Single Review: Blur – Fool’s Day

by Marie Carney on April 17, 2010

I totally feel like this kid today

I am, and there’s no better word for it, a Blur superfan.  They’ve been my favorite band since I was 17.  That was 1995.  You can do the math.  But all old jokes aside, I was very sad that I couldn’t make the trek to London to stand in line for hours and get one of the 1,000 copies of the new Blur 7″ “Fool’s Day” released for Record Store Day in the UK.  As an old-school collector who spent all my lunch money on imported Blur singles, this was a painful decision.  At least no one could go because of some sort of apocalyptic devil-ash, and I take solace in that.  And in the fact that the internet exits… but I’ll get to the song now.

The song at once sounds familiar and wonderful to anyone who has long awaited new blur material.  It is equal parts Leisure era shoegaze and self-titled era guitar fuzz mastery.  Like if “All Your Life” had a baby with “There’s No Other Way”.  There are a lot of comparisons begging to be made, but let’s not play that game too much.  When a band has been around for 20 years, there’s a lot of material for comparison (for instance, I have 15 hours worth of blur music in my iTunes), but that’s not going to get us anywhere.

It is a solid song with a great beat and bass line, but it is all about the guitar and vocals on this one (sorry Alex and Dave!).  Damon Albarn’s monotone delivery is striking as usual and pulls you into his world.  The lyrics are like a day in the life of Mr. Albarn.  He takes his kid to school, takes a ride on his bike, and goes to the studio.  It is really beautiful and introspective, more so than most Blur songs.  The guitar line is the star though, alternating between jangly and strident feedback.  If you had been following Graham Coxon’s career since Blur this shouldn’t be a surprise since he has really come into his own on his solo records.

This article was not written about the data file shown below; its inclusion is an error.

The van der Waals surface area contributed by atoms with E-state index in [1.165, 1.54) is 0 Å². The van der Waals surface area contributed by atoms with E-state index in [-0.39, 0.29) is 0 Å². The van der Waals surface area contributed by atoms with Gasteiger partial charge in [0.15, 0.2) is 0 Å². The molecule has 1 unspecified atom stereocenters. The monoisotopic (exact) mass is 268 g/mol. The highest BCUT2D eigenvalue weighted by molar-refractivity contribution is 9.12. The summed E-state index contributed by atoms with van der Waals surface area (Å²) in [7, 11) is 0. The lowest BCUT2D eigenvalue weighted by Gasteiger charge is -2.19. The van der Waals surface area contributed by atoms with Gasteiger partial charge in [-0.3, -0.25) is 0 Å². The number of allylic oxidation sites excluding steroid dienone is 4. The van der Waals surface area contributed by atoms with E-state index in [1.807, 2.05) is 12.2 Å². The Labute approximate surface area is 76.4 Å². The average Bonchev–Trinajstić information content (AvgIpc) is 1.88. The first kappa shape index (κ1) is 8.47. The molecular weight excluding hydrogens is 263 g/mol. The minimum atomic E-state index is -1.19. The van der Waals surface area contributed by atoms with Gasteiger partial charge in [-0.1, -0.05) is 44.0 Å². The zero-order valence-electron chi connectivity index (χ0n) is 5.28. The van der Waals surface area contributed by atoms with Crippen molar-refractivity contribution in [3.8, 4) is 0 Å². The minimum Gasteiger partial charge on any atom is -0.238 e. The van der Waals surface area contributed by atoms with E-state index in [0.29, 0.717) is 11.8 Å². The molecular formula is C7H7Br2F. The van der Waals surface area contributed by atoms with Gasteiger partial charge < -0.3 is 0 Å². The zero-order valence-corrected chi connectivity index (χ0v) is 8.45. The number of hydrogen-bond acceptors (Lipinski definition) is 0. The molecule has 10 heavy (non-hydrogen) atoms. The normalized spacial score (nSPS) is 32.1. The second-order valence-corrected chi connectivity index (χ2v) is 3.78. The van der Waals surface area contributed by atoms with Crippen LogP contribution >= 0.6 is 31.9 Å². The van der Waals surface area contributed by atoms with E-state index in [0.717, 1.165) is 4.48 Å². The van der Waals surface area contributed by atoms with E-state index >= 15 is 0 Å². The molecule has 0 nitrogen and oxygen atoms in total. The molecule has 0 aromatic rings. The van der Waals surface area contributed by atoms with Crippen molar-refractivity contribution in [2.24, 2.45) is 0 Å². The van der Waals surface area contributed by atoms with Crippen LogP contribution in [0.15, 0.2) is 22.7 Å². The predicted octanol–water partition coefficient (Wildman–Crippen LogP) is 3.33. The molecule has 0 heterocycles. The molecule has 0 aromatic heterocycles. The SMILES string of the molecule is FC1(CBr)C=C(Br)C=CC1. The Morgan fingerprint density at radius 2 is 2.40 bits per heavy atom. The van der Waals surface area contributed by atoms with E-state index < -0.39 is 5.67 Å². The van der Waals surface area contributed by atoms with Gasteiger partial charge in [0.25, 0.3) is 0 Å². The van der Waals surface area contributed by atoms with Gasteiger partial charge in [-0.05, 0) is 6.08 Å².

More than anything though, as I listen to the song over and over again, I realize that “Fool’s Day” is more like an anthem to fans of the band.  It mixes their old and new sound.  It highlights the relationship between Damon and Graham, having them harmonize on the last verse, with Graham’s voice just a little stronger than it used to be.  And best of all, in the lyrics Damon gives us this line:  “A studio, and love of all sweet music.  We just can’t let go.”  Giving us all hope for more songs to come while singing back to all of us how we feel (Damon, you cheeky minx!). We just can’t let go.  With good reason.

If you’d like the song, it is available for download as of midnight GMT at http://blur.co.uk/

For now you can tide yourself over with this:

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